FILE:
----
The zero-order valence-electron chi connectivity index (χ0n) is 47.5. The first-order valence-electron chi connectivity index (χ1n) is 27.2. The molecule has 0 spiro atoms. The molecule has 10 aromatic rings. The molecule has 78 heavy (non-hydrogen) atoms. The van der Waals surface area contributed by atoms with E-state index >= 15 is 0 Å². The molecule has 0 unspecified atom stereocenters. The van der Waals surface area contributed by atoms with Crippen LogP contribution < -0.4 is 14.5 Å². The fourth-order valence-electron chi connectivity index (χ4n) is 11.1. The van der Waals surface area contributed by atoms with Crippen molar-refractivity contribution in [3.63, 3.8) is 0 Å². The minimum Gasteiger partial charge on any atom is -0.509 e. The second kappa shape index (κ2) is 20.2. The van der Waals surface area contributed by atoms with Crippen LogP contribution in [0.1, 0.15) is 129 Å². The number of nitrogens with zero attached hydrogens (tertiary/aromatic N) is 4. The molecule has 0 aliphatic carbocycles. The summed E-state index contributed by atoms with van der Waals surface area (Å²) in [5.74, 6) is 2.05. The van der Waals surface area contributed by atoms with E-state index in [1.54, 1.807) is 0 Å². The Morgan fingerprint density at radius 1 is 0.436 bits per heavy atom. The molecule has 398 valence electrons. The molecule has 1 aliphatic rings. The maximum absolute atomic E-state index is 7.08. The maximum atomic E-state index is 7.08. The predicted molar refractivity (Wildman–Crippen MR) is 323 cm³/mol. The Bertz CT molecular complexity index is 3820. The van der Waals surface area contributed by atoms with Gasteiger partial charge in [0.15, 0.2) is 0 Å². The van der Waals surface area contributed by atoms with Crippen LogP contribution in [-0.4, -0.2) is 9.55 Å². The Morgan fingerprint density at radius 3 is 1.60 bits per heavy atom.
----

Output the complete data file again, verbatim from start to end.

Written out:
The zero-order valence-electron chi connectivity index (χ0n) is 47.5. The first-order valence-electron chi connectivity index (χ1n) is 27.2. The molecule has 0 spiro atoms. The molecule has 10 aromatic rings. The molecule has 78 heavy (non-hydrogen) atoms. The van der Waals surface area contributed by atoms with E-state index >= 15 is 0 Å². The molecule has 0 unspecified atom stereocenters. The van der Waals surface area contributed by atoms with Crippen LogP contribution < -0.4 is 14.5 Å². The fourth-order valence-electron chi connectivity index (χ4n) is 11.1. The van der Waals surface area contributed by atoms with Crippen molar-refractivity contribution in [3.63, 3.8) is 0 Å². The minimum Gasteiger partial charge on any atom is -0.509 e. The second kappa shape index (κ2) is 20.2. The van der Waals surface area contributed by atoms with Crippen LogP contribution in [0.1, 0.15) is 129 Å². The number of nitrogens with zero attached hydrogens (tertiary/aromatic N) is 4. The molecule has 0 aliphatic carbocycles. The summed E-state index contributed by atoms with van der Waals surface area (Å²) in [5.74, 6) is 2.05. The van der Waals surface area contributed by atoms with E-state index in [1.54, 1.807) is 0 Å². The Morgan fingerprint density at radius 1 is 0.436 bits per heavy atom. The molecule has 398 valence electrons. The molecule has 1 aliphatic rings. The maximum absolute atomic E-state index is 7.08. The maximum atomic E-state index is 7.08. The predicted molar refractivity (Wildman–Crippen MR) is 323 cm³/mol. The Bertz CT molecular complexity index is 3820. The van der Waals surface area contributed by atoms with Gasteiger partial charge in [0.15, 0.2) is 0 Å². The van der Waals surface area contributed by atoms with Crippen LogP contribution in [-0.4, -0.2) is 9.55 Å². The Morgan fingerprint density at radius 3 is 1.60 bits per heavy atom.